Tesla shares jumped to a record $216.95, a 12% gain, after the automaker released its fourth-quarter and annual financial results after the stock market closed.
Investors focused on Tesla's calculation that it earned $46 million, or 33 cents a share, in the latest quarter, after making special adjustments to account for the deferred profit from automotive leases and other factors. That exceeded the Wall Street analyst consensus of 21 cents a share.
He said demand for its electric cars could reach a rate of 50,000 sales annually by then, more than double the 22,450 Model S cars it sold last year. The cars sell for $70,000 to $100,000, depending on options. Tesla is building a new assembly line at the factory to help it ramp up production.
But by so-called GAAP, or traditional accounting, Tesla only narrowed its losses to $16.3 million in the fourth quarter compared with a deficit of $89.9 million in the same period a year earlier.
For the full year, the automaker lost $74 million, an improvement from its 2012 loss of $396.2 million.
Revenue more than doubled to $615.2 million for the quarter. Revenue for the year rose almost fivefold to slightly more than $2 billion.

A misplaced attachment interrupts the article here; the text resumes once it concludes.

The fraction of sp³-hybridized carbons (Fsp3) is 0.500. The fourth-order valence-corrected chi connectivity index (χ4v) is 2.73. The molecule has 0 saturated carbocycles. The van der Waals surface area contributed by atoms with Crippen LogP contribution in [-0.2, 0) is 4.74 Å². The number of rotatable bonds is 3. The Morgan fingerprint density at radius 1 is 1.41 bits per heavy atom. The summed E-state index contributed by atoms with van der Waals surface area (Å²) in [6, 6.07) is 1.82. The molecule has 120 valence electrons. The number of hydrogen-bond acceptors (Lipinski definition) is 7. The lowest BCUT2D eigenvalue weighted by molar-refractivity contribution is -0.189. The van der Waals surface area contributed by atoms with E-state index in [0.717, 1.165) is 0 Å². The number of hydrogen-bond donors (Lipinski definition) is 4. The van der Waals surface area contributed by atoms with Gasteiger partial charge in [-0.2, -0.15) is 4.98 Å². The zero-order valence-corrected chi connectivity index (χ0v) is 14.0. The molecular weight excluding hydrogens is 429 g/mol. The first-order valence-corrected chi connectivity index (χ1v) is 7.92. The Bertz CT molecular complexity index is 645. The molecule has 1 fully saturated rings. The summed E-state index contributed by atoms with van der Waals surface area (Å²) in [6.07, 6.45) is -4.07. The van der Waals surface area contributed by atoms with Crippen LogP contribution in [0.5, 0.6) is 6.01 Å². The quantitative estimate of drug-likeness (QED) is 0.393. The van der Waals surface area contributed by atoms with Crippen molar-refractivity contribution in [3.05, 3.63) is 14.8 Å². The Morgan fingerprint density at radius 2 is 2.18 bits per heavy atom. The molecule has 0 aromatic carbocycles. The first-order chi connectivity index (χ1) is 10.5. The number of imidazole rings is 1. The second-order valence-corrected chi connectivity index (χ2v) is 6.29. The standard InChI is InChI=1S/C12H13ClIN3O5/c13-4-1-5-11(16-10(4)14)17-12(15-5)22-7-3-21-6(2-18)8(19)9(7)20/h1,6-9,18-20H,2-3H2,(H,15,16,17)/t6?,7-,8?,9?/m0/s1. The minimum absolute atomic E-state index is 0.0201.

The annual revenue included $129 million from the sale of California environmental credits last year and at least an additional $15 million in other credits, the automaker said.
But increased car sales were behind the Palo Alto automaker's gains.
"We produced more cars than originally expected in the quarter, aided by manufacturing, design and quality improvements, but also strong efforts from our supply chain," Musk said.
Analysts say the automaker needs to sell more cars and drive down costs to become consistently profitable.
Tesla is starting to gain that type of scale, Musk said, and expects to deliver more than 35,000 Model S vehicles in 2014, a 55% increase over 2013.
The company plans to come out with its second model, the Model X sport utility vehicle, based on the Model S, late this year.
"Model X demand is very high even though there has been zero marketing," Musk said. "It is like the fish are jumping in the boat."
For much of the last year, getting enough batteries to power its electric cars has limited sales. But Musk said Tesla's battery cell supply will improve significantly in the second half of 2014.
Improving its battery supply and reducing expenses presents a significant opportunity, said Craig Irwin, an analyst with Wedbush Securities.
"Tesla has the ability to dramatically reduce the cost of the battery by almost half in roughly the next three to five years," Irwin said.
That cost reduction also would make Tesla's so-called generation three electric car — a vehicle expected to sell for less than $40,000 — to be an economically viable, high-volume car, Irwin said. But that model would not hit the market for several years.
Despite its losses, Tesla remains well capitalized. Musk said it probably will move back into the capital markets to raise more money this year.
Its cash on hand increased to $846 million at the end of 2013 as the automaker generated $130 million of operating cash flow and $40 million of positive free cash flow (cash flow from operations less capital expenditures) in the quarter.